Saturday, August 4, 2018

Phoenix Theatre ends its turbulent 2017-18 season with "Cry It Out," a comedy-drama on motherhood

In the vaunted American trinity of "God, motherhood, and apple pie," sometimes it seems as if fruit pies and the Lord Almighty have better prospects than that third partner, which is honored with elaborate lip service but substantially unsupported.

Molly Smith Metzler's "Cry It Out," which opened Friday night in a Phoenix Theatre production, plants its feet squarely in defense of modern motherhood by shedding light on the host of challenges it faces. Products and practices, philosophies and excruciating binary choices, the cost-benefit calculus of love and need — all come into head-spinning play.

The Basile Theater's black-box setting puts the audience in the side yard between the homes of new mothers Jessie and Lena, whom we first see nervously checking their baby monitors to ascertain where it's safe to meet and talk. The neat, modest exteriors of their houses, summed up in opposite corners of Daniel Uhde's set, belie the stress of measuring up to the upward social mobility of their environment, with the Long Island village of Manorhaven almost literally in the shadow of the wealthy Sands Point.
Lena and Jessie bond over coffee without benefit of lawn furniture.

Metzler's long one-act play, capably directed here by Chelsey Stauffer, is front-loaded with the comic aspects of the mothers' dilemmas. The rapport energetically established by Lauren Briggeman (Jessie) and Sally Scharbrough (Lena) is immediately winning. The dialogue sparkles with wit and surefire female bonding.

Mitchell (Michael Hosp) appeals to Jessie for understanding.
This feels authentic in these performances as we quickly learn how different the two women are, even as they share a common struggle with the work/home polarity. Jessie is a transplanted Midwesterner with an open, accepting nature and a tendency to mask her deepest anxieties about career and motherhood. Lena is a lifelong New Yorker with an abundance of pizazz — observant, feisty, life-embracing on her own terms and freely judgmental. (Scharbrough's accent was great until Lena's meltdown, when it shredded along with the character's composure.)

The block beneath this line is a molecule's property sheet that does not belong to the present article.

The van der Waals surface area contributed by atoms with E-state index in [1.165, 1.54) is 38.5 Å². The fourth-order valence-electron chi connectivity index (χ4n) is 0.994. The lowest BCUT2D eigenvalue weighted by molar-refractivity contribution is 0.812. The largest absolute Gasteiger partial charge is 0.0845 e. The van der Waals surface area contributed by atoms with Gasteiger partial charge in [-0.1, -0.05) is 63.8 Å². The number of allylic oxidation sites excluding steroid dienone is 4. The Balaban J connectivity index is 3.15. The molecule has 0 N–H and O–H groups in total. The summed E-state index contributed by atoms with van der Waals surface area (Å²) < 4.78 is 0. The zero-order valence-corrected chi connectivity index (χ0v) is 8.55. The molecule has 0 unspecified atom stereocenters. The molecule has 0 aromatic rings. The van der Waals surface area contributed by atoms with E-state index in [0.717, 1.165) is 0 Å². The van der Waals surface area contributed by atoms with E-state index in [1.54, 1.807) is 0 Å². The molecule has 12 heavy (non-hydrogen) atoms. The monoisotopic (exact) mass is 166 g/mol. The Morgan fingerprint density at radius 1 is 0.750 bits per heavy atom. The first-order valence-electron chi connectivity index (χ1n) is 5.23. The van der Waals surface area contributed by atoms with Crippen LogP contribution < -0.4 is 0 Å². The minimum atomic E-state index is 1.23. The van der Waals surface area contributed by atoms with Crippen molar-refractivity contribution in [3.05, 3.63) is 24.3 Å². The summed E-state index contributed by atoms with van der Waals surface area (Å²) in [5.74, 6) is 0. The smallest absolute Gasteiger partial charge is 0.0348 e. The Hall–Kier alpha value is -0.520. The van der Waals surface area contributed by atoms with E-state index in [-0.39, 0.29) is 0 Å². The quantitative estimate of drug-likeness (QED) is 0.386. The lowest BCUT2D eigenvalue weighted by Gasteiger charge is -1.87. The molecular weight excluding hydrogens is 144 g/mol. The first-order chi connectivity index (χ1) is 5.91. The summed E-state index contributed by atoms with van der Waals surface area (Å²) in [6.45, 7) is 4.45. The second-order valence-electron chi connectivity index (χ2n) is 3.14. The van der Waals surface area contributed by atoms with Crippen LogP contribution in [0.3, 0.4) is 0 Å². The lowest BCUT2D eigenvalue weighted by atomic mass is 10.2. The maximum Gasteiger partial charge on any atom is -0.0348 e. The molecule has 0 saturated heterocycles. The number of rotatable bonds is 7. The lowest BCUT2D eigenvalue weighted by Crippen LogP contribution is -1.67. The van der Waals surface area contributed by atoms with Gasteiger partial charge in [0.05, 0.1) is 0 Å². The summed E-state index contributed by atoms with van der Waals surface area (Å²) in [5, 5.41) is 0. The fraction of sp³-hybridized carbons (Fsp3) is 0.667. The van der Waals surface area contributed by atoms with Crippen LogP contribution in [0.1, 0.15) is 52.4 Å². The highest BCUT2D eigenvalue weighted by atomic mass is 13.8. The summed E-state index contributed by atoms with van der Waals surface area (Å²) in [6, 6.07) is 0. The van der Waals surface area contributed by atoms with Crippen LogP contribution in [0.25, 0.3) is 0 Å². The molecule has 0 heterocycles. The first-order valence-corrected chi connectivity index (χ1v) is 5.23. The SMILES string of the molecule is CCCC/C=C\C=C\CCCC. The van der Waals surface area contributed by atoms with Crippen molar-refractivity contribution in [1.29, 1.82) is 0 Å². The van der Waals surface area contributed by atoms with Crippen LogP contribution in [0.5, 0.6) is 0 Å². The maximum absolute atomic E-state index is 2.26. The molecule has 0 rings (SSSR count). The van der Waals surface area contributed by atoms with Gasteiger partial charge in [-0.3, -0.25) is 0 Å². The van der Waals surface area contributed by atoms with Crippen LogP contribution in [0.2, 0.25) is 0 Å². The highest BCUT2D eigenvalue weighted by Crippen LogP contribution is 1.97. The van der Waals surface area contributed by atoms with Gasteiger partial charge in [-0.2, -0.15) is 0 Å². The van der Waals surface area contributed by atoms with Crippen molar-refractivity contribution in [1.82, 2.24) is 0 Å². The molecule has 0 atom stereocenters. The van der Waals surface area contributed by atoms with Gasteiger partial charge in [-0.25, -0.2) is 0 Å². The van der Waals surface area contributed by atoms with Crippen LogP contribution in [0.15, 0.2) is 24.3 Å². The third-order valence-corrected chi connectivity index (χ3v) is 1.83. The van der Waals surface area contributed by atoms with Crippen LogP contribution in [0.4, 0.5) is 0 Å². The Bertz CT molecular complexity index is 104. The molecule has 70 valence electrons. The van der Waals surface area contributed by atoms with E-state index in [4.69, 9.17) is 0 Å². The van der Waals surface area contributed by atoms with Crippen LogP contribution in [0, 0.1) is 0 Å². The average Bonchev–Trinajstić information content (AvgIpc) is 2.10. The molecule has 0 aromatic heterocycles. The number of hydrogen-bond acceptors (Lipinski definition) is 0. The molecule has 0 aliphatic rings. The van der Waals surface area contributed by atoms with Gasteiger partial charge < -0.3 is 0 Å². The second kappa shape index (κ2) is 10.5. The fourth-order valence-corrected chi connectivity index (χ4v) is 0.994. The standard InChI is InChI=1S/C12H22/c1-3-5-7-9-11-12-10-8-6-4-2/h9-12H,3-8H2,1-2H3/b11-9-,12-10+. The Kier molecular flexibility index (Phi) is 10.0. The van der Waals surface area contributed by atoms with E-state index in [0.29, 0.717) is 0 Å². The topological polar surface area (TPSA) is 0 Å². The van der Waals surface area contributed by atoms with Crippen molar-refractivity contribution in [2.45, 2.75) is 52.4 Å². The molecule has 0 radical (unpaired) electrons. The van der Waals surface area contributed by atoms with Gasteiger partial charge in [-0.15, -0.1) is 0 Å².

These qualities set up their different responses to the entrance of Mitchell, a nervous, well-heeled Sands Point neighbor who finds it hard to avoid admitting he "looks down" on Lena and Jessie in more ways than one. Yet his desperation, nicely calibrated in Michael Hosp's performance to take in a sense of entitlement, is genuine. His loftier social and geographical position is faintly embarrassing, given his proposal: May his wife, a withdrawn new mother focusing on her prestige as a jewelry designer, join the Manorhaven neighbors' kaffeeklatches to share their apparent comfort in parenting and learn from it?

Lena and Adrienne check their devices as a social occasion flops.
Bristling with resentment at what her husband has gotten her into, Adrienne (well-defined in woundedness by Andrea Heiden) lowers the temperature toward absolute zero when she joins the two friends. Only upon her explosive return to confront Jessie — whose instinctive sympathy makes her a more obvious target than the bristling Lena — is the audience reminded that motherhood can present much darker dilemmas of physical and mental health than those faced by Jessie and Lena.

Metzler's examination of those depths feels somewhat schematic, though her scrutiny retains enough flow, especially in portrayals as richly detailed as this production's, to give "Cry It Out" poignant cohesiveness. The late meeting of Mitchell and Jessie at a point where their parental lives are heading in opposite directions was tender and beautifully judged on opening night.

The play's title is taken from the questionable philosophy of infant care that suggests babies should be allowed to wail away in their cribs, unattended unless there's reason to suspect something is going very wrong. The implication for grown-ups as new parents (particularly mothers)  is that, even if things feel quite wrong, they may have no avenues for overcoming difficulties until they cry it out and come to new understandings, new adjustments.

[Photos by Zach Rosing]

No comments:

Post a Comment